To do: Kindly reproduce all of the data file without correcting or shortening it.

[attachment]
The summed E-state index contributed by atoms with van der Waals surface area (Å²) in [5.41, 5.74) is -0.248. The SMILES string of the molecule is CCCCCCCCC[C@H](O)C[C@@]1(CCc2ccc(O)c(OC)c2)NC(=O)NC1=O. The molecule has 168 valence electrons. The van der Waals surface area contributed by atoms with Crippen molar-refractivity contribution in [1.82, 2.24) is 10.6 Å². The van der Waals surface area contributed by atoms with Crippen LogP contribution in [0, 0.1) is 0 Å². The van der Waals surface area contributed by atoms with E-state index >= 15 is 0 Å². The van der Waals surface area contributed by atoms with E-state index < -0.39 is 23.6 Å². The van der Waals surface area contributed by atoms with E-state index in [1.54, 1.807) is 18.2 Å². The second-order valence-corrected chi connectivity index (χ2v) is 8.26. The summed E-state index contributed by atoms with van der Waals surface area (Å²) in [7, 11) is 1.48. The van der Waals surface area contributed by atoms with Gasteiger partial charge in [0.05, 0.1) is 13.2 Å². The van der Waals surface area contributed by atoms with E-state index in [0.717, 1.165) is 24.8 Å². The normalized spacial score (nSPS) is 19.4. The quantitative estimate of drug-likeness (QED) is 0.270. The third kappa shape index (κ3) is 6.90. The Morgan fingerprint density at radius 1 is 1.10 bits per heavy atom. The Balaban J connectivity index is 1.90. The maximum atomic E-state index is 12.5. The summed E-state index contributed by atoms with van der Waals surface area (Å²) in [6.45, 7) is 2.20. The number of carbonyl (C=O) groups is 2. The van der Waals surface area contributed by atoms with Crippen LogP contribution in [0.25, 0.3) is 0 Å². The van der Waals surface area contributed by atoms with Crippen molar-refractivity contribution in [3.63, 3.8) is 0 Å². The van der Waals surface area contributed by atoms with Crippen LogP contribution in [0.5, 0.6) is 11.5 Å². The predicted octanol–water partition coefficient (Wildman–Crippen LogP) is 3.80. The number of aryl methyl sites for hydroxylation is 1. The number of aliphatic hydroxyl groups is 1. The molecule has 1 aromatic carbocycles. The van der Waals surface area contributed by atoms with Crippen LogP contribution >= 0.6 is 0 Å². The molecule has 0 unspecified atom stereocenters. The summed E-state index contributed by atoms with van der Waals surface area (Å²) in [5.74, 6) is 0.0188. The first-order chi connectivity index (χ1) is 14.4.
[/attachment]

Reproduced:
The summed E-state index contributed by atoms with van der Waals surface area (Å²) in [5.41, 5.74) is -0.248. The SMILES string of the molecule is CCCCCCCCC[C@H](O)C[C@@]1(CCc2ccc(O)c(OC)c2)NC(=O)NC1=O. The molecule has 168 valence electrons. The van der Waals surface area contributed by atoms with Crippen molar-refractivity contribution in [1.82, 2.24) is 10.6 Å². The van der Waals surface area contributed by atoms with Crippen LogP contribution in [0, 0.1) is 0 Å². The van der Waals surface area contributed by atoms with E-state index >= 15 is 0 Å². The van der Waals surface area contributed by atoms with E-state index < -0.39 is 23.6 Å². The van der Waals surface area contributed by atoms with E-state index in [1.54, 1.807) is 18.2 Å². The second-order valence-corrected chi connectivity index (χ2v) is 8.26. The summed E-state index contributed by atoms with van der Waals surface area (Å²) in [7, 11) is 1.48. The van der Waals surface area contributed by atoms with Gasteiger partial charge in [0.05, 0.1) is 13.2 Å². The van der Waals surface area contributed by atoms with E-state index in [0.717, 1.165) is 24.8 Å². The normalized spacial score (nSPS) is 19.4. The quantitative estimate of drug-likeness (QED) is 0.270. The third kappa shape index (κ3) is 6.90. The Morgan fingerprint density at radius 1 is 1.10 bits per heavy atom. The Balaban J connectivity index is 1.90. The maximum atomic E-state index is 12.5. The summed E-state index contributed by atoms with van der Waals surface area (Å²) in [6.45, 7) is 2.20. The number of carbonyl (C=O) groups is 2. The van der Waals surface area contributed by atoms with Crippen LogP contribution in [0.25, 0.3) is 0 Å². The van der Waals surface area contributed by atoms with Crippen molar-refractivity contribution in [3.63, 3.8) is 0 Å². The van der Waals surface area contributed by atoms with Crippen LogP contribution in [0.5, 0.6) is 11.5 Å². The predicted octanol–water partition coefficient (Wildman–Crippen LogP) is 3.80. The number of aryl methyl sites for hydroxylation is 1. The number of aliphatic hydroxyl groups is 1. The molecule has 1 aromatic carbocycles. The van der Waals surface area contributed by atoms with Crippen LogP contribution >= 0.6 is 0 Å². The molecule has 0 unspecified atom stereocenters. The summed E-state index contributed by atoms with van der Waals surface area (Å²) in [5.74, 6) is 0.0188. The first-order chi connectivity index (χ1) is 14.4.